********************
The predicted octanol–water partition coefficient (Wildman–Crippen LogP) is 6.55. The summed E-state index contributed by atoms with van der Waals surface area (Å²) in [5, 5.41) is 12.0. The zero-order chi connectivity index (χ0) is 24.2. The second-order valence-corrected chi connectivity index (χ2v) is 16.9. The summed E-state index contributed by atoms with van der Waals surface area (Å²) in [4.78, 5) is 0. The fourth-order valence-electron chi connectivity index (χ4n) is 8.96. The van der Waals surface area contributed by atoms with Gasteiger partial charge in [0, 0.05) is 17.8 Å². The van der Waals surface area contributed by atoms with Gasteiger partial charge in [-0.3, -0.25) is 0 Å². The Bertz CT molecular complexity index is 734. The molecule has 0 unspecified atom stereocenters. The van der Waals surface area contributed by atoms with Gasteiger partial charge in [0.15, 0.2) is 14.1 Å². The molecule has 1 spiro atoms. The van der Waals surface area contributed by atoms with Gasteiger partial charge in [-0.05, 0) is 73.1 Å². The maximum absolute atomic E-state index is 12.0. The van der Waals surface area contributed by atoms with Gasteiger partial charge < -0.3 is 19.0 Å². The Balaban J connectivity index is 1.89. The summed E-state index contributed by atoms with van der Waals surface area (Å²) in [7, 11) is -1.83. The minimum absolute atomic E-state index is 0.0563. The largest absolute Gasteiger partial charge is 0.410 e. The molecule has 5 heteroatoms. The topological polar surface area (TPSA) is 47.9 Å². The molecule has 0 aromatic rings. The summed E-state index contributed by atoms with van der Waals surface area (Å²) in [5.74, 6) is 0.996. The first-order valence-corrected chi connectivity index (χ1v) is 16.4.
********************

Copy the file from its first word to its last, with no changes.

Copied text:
The predicted octanol–water partition coefficient (Wildman–Crippen LogP) is 6.55. The summed E-state index contributed by atoms with van der Waals surface area (Å²) in [5, 5.41) is 12.0. The zero-order chi connectivity index (χ0) is 24.2. The second-order valence-corrected chi connectivity index (χ2v) is 16.9. The summed E-state index contributed by atoms with van der Waals surface area (Å²) in [4.78, 5) is 0. The fourth-order valence-electron chi connectivity index (χ4n) is 8.96. The van der Waals surface area contributed by atoms with Gasteiger partial charge in [0, 0.05) is 17.8 Å². The van der Waals surface area contributed by atoms with Gasteiger partial charge in [-0.3, -0.25) is 0 Å². The Bertz CT molecular complexity index is 734. The molecule has 0 unspecified atom stereocenters. The van der Waals surface area contributed by atoms with Gasteiger partial charge in [0.15, 0.2) is 14.1 Å². The molecule has 1 spiro atoms. The van der Waals surface area contributed by atoms with Gasteiger partial charge in [-0.05, 0) is 73.1 Å². The maximum absolute atomic E-state index is 12.0. The van der Waals surface area contributed by atoms with Gasteiger partial charge < -0.3 is 19.0 Å². The Balaban J connectivity index is 1.89. The summed E-state index contributed by atoms with van der Waals surface area (Å²) in [7, 11) is -1.83. The minimum absolute atomic E-state index is 0.0563. The largest absolute Gasteiger partial charge is 0.410 e. The molecule has 5 heteroatoms. The topological polar surface area (TPSA) is 47.9 Å². The molecule has 0 aromatic rings. The summed E-state index contributed by atoms with van der Waals surface area (Å²) in [5.74, 6) is 0.996. The first-order valence-corrected chi connectivity index (χ1v) is 16.4.